3. You must file a lawsuit to foreclose on the mechanics lien within ninety (90) days after the mechanics lien is recorded.  The general rules on the enforcement of a mechanics lien are found in California Civil Code sections 8460–8470.  The general rule is that unless a document called a “Notice of Credit” is recorded (see, Civil Code 8460(b)), a lawsuit to foreclose on the mechanics lien must be filed in superior court no later than 90 days after the mechanics lien was recorded (see, Civil Code 8460(a)).  For further information on extending the mechanics lien foreclosure lawsuit, see this article: .

Conclusion: There are many reasons why a claimant might release a mechanics lien and then record a new one.  For example, if a claimant worked on the project at an early stage and had reason to believe that payment would be forthcoming in the normal course of events, and it was still long before the project was scheduled to be completed, they might consider releasing their mechanics lien early and recording a new one later if payment does not arrive.  This would avoid having to file a lawsuit after 90 days on the first mechanics lien.  Another example might be if a contractor affirmatively promised payment in exchange for releasing a particular mechanics lien.  It might not be too risky to release such a mechanics lien in most cases if the project was still ongoing and the opportunity to record a new mechanics lien would remain open until the project was eventually completed.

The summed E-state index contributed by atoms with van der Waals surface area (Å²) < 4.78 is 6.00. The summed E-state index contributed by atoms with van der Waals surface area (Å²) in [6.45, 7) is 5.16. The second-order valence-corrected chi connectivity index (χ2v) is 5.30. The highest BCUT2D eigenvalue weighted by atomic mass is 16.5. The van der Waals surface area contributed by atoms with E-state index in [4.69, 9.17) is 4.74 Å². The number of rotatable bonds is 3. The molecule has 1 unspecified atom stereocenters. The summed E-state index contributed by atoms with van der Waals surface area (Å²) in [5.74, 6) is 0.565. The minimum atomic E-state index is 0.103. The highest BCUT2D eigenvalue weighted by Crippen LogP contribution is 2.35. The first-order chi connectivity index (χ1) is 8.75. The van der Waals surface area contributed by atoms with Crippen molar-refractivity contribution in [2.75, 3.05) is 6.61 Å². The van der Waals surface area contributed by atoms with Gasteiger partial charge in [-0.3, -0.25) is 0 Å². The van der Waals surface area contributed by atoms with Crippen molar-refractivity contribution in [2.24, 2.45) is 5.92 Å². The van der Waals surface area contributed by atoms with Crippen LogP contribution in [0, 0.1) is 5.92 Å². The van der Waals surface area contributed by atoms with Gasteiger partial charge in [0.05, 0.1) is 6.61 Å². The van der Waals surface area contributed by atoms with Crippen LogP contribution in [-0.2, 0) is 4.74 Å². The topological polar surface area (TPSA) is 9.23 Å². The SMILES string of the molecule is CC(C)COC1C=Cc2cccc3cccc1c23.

California Precludes Surety From Asserting Pay-When-Paid Provision As Defense To Payment Bond Claim

Nicholas Korst | Ahlers Cressman & Sleight

In a recent case in California, the Court of Appeals held that a surety who had issued a public works payment bond cannot rely on the “Pay-When-Paid” provision in the subcontract as a defense against the subcontractor’s claim against the payment bond.[1]  The case was a public works project in Kern County, CA where the North Edwards Water District (the “District”) hired Clark Bros., Inc. (“Clark”) as the general contractor to build an arsenic removal water treatment plant.  Clark hired subcontractor Crosno Construction (“Crosno”) to build and coat two steel reservoir tanks.  The subcontract included the following “pay-when-paid” provision, which provided a definition of “reasonable time”: